Glen Argan

Glen Argan

Glen Argan, former editor of Western Catholic Reporter, writes from Edmonton. See www.glenargan.com.

In 1949, Abbé Pierre, a young French priest, welcomed Georges Legay, a homeless man who had tried to commit suicide, into his rundown home in Paris. Instead of giving Legay housing, work and money, Abbé Pierre said, “You are totally miserable, and I have nothing to give you. So why not help me help others?”

Ash Wednesday is on the horizon. While Catholics are getting ashes on our foreheads, much of the rest of the Western world will be buying chocolates and flowers. I don’t remember Ash Wednesday falling on Valentine’s Day previously. Google says the last time was in 1945, a little before my time.

On the evening of Saturday, Jan. 13, the Alberta Emergency Management Agency sent a province-wide alert on people’s cellphones stating that the province’s electrical grid was at high risk of having to implement rotating power outages. The day had been bitterly cold across Canada, including Alberta where all-time low temperatures were recorded.

This new year has rolled in with a sense of helplessness in the face of major crises facing humanity. How do we have any realistic expectation of overcoming:

Angels are in the spotlight during Advent and Christmas. There is Gabriel’s appearance to Mary, the angels who came to Joseph in three separate dreams, the multitude of angels who appear to the shepherds and the angel’s warning for the wise men to avoid Herod. Then there is the plethora of angels who decorate our Christmas festivities, both secular and religious.

Recently, I have been thinking about indifference, which seems to me to be the defining attitude of our times. At least, I thought of indifference as an attitude. Then I was asked to reflect on a statement by St. Teresa of Kolkata which included these words: “The greatest evil in the world is the lack of love, the terrible indifference towards one’s neighbour.”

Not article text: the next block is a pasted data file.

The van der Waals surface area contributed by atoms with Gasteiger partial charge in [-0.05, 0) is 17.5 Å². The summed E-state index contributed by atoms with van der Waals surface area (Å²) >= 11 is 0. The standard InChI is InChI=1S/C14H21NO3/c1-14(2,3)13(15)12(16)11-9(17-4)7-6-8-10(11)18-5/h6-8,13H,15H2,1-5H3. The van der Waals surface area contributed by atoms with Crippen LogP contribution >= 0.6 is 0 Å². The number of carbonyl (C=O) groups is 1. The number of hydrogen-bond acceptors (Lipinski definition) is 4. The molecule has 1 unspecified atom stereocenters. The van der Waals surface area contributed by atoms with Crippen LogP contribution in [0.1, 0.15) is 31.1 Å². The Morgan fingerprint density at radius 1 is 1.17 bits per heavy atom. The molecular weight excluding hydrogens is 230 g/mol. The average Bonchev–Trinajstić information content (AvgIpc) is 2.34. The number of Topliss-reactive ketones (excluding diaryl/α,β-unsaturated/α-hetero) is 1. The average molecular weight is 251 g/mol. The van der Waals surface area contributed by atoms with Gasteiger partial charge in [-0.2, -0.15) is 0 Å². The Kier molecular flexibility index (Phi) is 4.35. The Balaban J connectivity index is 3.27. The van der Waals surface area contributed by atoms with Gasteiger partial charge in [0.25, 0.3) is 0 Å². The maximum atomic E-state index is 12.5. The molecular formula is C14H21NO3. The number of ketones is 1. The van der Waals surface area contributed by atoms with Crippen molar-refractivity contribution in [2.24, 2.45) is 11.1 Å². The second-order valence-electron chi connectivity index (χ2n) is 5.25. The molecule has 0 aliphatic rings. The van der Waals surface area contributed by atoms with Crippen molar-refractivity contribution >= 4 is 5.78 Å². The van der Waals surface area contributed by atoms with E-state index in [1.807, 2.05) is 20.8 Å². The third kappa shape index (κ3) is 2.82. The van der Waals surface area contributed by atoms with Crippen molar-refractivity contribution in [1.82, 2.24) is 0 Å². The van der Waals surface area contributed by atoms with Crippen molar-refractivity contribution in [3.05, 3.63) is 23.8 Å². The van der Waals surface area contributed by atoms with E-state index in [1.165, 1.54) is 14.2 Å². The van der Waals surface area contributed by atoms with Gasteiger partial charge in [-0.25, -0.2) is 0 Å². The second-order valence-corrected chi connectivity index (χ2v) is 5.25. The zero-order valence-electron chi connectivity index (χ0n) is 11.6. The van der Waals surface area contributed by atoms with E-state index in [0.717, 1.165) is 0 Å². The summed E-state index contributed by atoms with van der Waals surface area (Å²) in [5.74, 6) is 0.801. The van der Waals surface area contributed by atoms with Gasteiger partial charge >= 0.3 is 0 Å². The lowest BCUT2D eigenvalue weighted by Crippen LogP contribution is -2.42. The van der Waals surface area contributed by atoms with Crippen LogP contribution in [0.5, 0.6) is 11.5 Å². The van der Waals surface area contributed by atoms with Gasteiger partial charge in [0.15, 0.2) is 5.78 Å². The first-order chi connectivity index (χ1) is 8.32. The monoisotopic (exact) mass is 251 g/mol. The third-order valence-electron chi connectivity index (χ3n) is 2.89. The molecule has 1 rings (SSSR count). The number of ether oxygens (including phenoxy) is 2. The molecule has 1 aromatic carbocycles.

I love Israel. But I hate what it is doing in Gaza. I yearn for the establishment of a Palestinian state in the Middle East. But Hamas, especially its Oct. 7 raids on Israel, is the greatest obstacle to that state becoming reality.

This morning I filled the hatch of my car with donations of winter clothing from parishioners to be distributed to homeless people in Edmonton’s inner city. It’s the start of a Christmas collection by the ecumenical Inner City Pastoral Ministry, and this is early November. The donations will likely swell in the weeks ahead.

The first question in judging the morality of an action is not who performed the act but rather what action was performed. One would think that would be obvious, but in our day it isn’t. Too often otherwise immoral actions are given a nod of approval if it is our fellow partisans who perform those acts.

Canada’s dioceses should adopt new measures to recruit more young men to choose a priestly vocation, says a new study of Canadian seminarians and recently ordained priests.